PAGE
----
Eccleshall castle might not be the most exciting castle to visit, but it certainly has an interesting history. Although it was built in the 13th century, it wasn’t until the War of the Roses, when Margaret of Anjou, Queen consort of Henry VI took refuge within the castle after the Battle of Blore Heath in 1459.
In June 1643 the castle was besieged by Sir William Brereton and his Parliamentary forces encamped around the church. Their guns caused considerable damage to the walls but the castle held out, with Bishop Robert Wright sheltering within. When the Parliamentary forces finally took the castle on August 30 they found that the bishop had died of a heart attack during the siege and most of the defenders were either drunk or had gone into town drinking in the taverns.
The castle was slighted to prevent future use as a stronghold but enough of the building, including an unusual nine-sided tower, together with the moat walls and medieval bridge, remained to be used as a prison for Royalist gentry. The castle and its grounds were confiscated and sold, but bought back again by the diocese.
Although the castle is closed to the public (and there’s not really much of it left as there is now a house there), the gardens do occasional open to raise money for local Eccleshall charities as well as for the occasional wedding – so if you get your timing right you might be able to get a sneak peak!
When: 13th century
Open for visit: No, but the gardens do open occasionally
5. Stafford Castle
Finally! A castle on the list that you can actually visit without any real issues!
This is an ancient fortress that is situated in the heart of the town of Stafford in Staffordshire. It has a rich, fascinating and magically history that has kept people coming back to explore this castle.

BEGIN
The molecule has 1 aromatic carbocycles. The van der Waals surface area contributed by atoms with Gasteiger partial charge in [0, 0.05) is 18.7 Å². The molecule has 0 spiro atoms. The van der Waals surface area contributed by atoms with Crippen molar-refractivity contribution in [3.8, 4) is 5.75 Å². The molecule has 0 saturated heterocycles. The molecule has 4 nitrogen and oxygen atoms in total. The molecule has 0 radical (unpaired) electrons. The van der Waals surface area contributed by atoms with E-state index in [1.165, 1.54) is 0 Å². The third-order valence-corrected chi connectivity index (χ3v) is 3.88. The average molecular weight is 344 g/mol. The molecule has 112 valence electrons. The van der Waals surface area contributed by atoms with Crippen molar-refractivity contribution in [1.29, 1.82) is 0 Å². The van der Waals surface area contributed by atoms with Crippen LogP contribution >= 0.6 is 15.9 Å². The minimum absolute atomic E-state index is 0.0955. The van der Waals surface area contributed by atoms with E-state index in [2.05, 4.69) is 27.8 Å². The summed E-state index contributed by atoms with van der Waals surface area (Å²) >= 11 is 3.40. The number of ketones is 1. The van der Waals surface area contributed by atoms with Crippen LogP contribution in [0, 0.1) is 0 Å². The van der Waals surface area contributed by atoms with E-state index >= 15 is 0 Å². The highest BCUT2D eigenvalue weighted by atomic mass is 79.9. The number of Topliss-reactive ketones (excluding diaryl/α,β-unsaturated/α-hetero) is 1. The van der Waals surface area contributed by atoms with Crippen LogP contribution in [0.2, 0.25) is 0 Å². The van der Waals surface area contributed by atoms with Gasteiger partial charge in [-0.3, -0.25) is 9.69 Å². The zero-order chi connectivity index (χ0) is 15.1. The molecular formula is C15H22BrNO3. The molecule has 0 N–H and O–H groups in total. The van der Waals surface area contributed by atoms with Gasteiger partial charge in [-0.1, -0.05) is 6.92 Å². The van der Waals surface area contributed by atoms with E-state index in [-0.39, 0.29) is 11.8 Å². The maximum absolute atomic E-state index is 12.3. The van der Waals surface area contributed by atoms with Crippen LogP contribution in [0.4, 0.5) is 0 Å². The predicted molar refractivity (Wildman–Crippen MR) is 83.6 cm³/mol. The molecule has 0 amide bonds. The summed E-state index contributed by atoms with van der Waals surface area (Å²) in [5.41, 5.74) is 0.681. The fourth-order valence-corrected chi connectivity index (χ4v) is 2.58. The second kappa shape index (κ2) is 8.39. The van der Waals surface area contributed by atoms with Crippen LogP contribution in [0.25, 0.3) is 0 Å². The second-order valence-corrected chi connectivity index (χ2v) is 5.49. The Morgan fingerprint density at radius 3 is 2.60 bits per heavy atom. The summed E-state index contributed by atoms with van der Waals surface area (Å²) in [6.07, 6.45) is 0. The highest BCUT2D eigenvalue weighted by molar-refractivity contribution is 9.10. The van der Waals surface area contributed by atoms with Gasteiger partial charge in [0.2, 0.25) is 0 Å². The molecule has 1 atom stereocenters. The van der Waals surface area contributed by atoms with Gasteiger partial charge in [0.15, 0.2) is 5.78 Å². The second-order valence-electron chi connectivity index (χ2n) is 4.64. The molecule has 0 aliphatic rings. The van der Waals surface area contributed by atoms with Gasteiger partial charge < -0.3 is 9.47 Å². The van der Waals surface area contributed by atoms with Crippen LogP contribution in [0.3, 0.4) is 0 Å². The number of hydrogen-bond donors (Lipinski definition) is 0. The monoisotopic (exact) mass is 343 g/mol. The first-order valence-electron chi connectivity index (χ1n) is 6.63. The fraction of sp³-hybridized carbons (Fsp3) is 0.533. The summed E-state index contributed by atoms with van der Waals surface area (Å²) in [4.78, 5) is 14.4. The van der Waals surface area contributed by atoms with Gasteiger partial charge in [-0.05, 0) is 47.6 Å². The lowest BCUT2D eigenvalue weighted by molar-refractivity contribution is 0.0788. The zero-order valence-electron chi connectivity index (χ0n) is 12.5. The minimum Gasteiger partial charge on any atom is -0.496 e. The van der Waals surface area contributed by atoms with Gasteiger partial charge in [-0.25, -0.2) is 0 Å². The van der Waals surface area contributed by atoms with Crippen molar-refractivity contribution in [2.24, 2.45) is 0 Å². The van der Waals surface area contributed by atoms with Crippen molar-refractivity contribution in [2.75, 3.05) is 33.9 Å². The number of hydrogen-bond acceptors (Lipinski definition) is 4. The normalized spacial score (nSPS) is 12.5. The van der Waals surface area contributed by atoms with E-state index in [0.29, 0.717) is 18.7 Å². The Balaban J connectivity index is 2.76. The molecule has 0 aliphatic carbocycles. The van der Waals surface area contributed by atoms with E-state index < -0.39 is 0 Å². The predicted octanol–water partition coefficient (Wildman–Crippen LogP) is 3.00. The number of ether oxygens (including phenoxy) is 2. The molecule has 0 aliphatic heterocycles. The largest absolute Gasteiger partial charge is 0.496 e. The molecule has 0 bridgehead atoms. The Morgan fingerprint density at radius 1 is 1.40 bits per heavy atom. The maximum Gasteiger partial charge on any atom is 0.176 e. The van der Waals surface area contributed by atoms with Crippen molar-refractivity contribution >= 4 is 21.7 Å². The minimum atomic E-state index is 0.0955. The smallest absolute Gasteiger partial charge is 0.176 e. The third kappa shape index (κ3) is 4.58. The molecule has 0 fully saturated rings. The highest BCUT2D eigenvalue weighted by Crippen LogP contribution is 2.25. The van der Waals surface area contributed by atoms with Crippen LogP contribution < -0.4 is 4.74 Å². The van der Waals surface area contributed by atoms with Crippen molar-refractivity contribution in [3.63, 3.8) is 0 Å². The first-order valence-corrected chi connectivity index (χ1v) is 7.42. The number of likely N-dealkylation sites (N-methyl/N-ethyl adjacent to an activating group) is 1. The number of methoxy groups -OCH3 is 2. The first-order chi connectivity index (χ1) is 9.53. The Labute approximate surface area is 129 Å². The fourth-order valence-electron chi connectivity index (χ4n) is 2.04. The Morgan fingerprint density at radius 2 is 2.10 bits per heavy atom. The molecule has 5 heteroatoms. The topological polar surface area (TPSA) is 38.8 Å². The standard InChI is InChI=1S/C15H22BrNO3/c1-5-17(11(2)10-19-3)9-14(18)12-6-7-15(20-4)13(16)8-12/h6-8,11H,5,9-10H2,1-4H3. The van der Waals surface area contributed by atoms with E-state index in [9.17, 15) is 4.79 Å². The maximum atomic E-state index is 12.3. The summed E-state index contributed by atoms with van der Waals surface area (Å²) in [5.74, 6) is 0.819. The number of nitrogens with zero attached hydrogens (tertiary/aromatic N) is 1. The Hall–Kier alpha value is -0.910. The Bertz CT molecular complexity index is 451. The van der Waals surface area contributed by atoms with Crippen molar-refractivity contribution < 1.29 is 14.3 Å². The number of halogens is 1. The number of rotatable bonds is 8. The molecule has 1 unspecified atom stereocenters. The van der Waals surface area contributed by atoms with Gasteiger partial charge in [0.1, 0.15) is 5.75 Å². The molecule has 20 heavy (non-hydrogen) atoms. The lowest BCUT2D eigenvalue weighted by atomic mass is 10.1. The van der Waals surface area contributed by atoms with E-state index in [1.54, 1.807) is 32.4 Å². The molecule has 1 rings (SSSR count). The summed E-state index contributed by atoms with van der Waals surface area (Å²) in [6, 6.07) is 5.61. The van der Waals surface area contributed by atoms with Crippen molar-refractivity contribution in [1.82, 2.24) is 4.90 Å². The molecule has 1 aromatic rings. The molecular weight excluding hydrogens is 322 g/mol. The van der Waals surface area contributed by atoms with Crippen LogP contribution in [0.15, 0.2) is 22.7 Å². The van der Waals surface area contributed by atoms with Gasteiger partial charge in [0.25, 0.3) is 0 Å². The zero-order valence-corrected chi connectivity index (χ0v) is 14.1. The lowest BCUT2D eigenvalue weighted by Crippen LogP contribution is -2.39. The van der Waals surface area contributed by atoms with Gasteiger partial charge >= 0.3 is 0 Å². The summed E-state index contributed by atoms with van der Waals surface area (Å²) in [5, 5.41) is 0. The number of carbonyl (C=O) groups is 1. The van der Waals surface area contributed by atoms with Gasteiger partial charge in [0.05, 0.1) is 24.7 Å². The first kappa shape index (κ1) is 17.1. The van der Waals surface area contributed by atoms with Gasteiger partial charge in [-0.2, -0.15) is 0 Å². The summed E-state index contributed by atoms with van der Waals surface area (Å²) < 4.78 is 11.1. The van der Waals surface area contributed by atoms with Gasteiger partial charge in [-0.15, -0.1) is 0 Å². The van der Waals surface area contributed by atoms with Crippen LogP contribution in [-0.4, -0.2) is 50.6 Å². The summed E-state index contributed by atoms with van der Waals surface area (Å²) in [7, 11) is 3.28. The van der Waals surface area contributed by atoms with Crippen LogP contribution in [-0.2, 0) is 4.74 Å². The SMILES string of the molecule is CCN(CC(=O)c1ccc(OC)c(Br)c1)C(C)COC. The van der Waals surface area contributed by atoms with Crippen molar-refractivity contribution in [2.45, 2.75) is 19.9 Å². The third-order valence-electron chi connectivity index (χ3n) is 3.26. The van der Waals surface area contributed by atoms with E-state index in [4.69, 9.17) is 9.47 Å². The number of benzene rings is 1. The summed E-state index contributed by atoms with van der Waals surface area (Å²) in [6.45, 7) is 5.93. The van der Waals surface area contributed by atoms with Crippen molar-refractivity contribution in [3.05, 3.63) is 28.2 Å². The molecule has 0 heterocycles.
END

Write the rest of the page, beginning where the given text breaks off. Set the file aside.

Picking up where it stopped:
The origins of the castle date bate to 1070s, where a wooden castle was constructed by Robert de Stafford, who was a Norman magnate. But by the 15th century, the castle had been completely modernised and was entirely in stone – it was resided in numerous royals and nobles and was central to several historic battles.
Unfortunately, by the 18th century the castle fell into ruin, although it was partially rebuilt in 1813 in the Gothic Revival style. Rebuilt by the Jerningham family in the early 19th Century using the same foundations the keep was again a magnificent four storey structure. However, given over to caretakers and then abandoned again in the 1950s it became derelict once more.
Now the castle is open to the public and it gives visitors a fascinating insight into the 900 years of history of this important site! Be warned there is a steep climb up to the castle from the car park, but if you walk around the grounds you can have a much more gentler climb up the castle – and it’s good to walk around the grounds as well because you can read several signs detailing the history of the castle.